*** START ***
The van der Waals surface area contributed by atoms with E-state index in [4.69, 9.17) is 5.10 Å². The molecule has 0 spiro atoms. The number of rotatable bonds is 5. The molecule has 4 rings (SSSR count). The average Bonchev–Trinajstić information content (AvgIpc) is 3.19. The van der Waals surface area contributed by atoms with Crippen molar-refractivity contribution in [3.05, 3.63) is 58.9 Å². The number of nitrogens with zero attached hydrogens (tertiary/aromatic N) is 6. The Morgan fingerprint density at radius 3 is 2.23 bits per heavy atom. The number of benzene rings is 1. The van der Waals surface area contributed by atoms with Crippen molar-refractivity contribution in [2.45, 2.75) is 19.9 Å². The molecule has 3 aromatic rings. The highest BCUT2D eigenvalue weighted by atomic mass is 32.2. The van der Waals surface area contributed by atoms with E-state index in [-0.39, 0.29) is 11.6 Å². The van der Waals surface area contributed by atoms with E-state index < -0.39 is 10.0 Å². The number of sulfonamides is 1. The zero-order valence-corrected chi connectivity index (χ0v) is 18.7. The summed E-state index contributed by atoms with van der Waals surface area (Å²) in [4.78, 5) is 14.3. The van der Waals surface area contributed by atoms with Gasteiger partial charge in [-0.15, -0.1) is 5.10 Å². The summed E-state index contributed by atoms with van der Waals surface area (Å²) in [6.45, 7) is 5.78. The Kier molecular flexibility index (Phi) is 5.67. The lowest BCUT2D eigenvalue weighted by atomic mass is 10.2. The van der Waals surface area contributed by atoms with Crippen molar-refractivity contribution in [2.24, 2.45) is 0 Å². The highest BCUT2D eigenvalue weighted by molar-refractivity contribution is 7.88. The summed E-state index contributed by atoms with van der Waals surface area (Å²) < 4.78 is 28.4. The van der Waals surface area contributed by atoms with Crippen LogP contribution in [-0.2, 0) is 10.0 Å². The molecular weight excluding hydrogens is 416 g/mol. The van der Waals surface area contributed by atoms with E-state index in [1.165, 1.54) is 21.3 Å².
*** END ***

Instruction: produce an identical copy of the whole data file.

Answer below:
The van der Waals surface area contributed by atoms with E-state index in [4.69, 9.17) is 5.10 Å². The molecule has 0 spiro atoms. The number of rotatable bonds is 5. The molecule has 4 rings (SSSR count). The average Bonchev–Trinajstić information content (AvgIpc) is 3.19. The van der Waals surface area contributed by atoms with Crippen molar-refractivity contribution in [3.05, 3.63) is 58.9 Å². The number of nitrogens with zero attached hydrogens (tertiary/aromatic N) is 6. The Morgan fingerprint density at radius 3 is 2.23 bits per heavy atom. The number of benzene rings is 1. The van der Waals surface area contributed by atoms with Crippen molar-refractivity contribution in [2.45, 2.75) is 19.9 Å². The molecule has 3 aromatic rings. The highest BCUT2D eigenvalue weighted by atomic mass is 32.2. The van der Waals surface area contributed by atoms with E-state index in [-0.39, 0.29) is 11.6 Å². The van der Waals surface area contributed by atoms with E-state index < -0.39 is 10.0 Å². The number of sulfonamides is 1. The zero-order valence-corrected chi connectivity index (χ0v) is 18.7. The summed E-state index contributed by atoms with van der Waals surface area (Å²) in [4.78, 5) is 14.3. The van der Waals surface area contributed by atoms with Gasteiger partial charge in [-0.15, -0.1) is 5.10 Å². The summed E-state index contributed by atoms with van der Waals surface area (Å²) in [6.45, 7) is 5.78. The Kier molecular flexibility index (Phi) is 5.67. The lowest BCUT2D eigenvalue weighted by atomic mass is 10.2. The van der Waals surface area contributed by atoms with Crippen molar-refractivity contribution in [2.24, 2.45) is 0 Å². The highest BCUT2D eigenvalue weighted by molar-refractivity contribution is 7.88. The summed E-state index contributed by atoms with van der Waals surface area (Å²) < 4.78 is 28.4. The van der Waals surface area contributed by atoms with Crippen LogP contribution in [-0.2, 0) is 10.0 Å². The molecular weight excluding hydrogens is 416 g/mol. The van der Waals surface area contributed by atoms with E-state index in [1.165, 1.54) is 21.3 Å².